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So I Have A Question
 Moderated by: W C Greene Page:  First Page Previous Page  1  2  3  Next Page Last Page  
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 Posted: Sun Apr 6th, 2014 08:13 pm
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Basher
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Steve; If I were anywhere close to you I would be knocking on your door. I have a collection of every photo I have ever found on the Web of your layout. I live in a suburb of Chicago, too far to travel for a session. Bummer.
Ron D.

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 Posted: Sun Apr 6th, 2014 08:23 pm
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mdrailbaron
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Good afternoon,
 Well thank you all for your comments and Herb, yes the check is in the mail.  James go to You Tube and type in either Deep Run Railroad, Steve Fisher, or possibly On30 Guy something of that nature.   I made two videos a couple of years ago of the then existing parts of my railroad, run from each direction, this isn't all of the railroad, but you get an idea.  Since that video I have added an extremly large area that is the standard gauge, dual gauge, narrow gauge area, a sawmill complex that is 5' wide or so and about 16' long, needs to have two operators one on each side.
 I have made the operation of the railroad as simple as possible, first with Lenz/Atlas DCC system, then signaling, an off/on signal, then train cards and simple way bills, and finally battery r/c.  I send or give a handout to each new member or prespective new member, for the most part it tells you how to operate the dcc system, a small history of the railroad,  we ask you to wear either a tight fitting sleeved shirt or a short sleeve shirt, no sweaters (snags buildings and equipment), about lunch and special cookouts, and finally the major number one rule that will not get violated, "NO conversations about politics or religion".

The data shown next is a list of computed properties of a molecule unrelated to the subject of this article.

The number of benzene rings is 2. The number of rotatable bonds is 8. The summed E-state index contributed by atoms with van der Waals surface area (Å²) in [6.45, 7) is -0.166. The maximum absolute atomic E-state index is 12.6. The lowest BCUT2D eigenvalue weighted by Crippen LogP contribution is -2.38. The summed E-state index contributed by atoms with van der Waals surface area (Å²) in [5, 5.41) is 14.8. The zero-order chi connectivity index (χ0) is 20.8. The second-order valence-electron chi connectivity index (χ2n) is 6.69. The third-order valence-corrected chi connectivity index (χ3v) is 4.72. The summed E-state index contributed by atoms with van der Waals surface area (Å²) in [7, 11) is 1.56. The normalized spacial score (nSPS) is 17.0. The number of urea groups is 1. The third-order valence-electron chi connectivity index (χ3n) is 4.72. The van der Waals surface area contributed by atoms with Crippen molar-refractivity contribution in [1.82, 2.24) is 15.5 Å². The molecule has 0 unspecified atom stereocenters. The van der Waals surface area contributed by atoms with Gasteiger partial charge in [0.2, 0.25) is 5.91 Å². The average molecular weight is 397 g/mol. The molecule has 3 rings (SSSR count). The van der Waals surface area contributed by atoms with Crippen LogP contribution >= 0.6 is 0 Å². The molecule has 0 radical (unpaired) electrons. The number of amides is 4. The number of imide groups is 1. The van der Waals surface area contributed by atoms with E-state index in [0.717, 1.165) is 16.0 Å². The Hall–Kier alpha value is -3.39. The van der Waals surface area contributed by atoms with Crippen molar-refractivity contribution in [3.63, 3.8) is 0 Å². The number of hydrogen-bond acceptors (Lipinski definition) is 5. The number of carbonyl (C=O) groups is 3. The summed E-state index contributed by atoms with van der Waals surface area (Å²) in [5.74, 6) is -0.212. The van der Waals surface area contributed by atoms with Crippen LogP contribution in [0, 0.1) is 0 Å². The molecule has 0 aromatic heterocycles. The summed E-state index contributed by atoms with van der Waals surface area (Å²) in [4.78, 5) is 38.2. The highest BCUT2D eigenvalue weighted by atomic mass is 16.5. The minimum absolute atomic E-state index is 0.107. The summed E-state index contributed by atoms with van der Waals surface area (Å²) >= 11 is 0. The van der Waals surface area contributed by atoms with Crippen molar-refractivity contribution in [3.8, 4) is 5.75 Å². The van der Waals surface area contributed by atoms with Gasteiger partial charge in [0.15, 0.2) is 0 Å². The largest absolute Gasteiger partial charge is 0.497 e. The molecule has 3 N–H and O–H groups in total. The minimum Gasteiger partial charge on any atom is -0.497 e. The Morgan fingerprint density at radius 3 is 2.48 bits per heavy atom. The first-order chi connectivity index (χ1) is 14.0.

Yes, the railroad is large and we have friendly folks, I also have place names on the fascia of the railroad and labeling where needed.  I agree with all of your comments about the aging of the hobby, I am now three from seventy, the aging is a problem.  Yes, the lack of skills and new folks is a problem, I saw that 30+ years ago when we had the modules.  I am thinking that  it is what it is, I don't think that the Yahoo groups are my answer, because of what I have seen and read.  I know my bad.
Anyway, thanks guys I appreciate it, now it is cocktail time on the porch, good glass of red wine and humus,
Steve

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 Posted: Sun Apr 6th, 2014 09:27 pm
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jtrain
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Steve,

Believe it or not, I've never seen that video before. Impressive layout, I can see what herb was talking about.

As for the list of rules you have, I think that's more than reasonable. One thing I hate more than anything else is when someone brings up politics and religion where neither belong. Such comments can ruffle feathers, or even personally hurt others; plus it ruins the fun of operating.

I can't tell you how many times I was giving a tour of the museum I volunteered at and someone has to keep taking cheap shots at some politician. Really ruins the mood of the crowd. At least people tend to be a bit smarter on the subject of religion.

--James:java:



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 Posted: Sun Apr 6th, 2014 09:51 pm
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Salada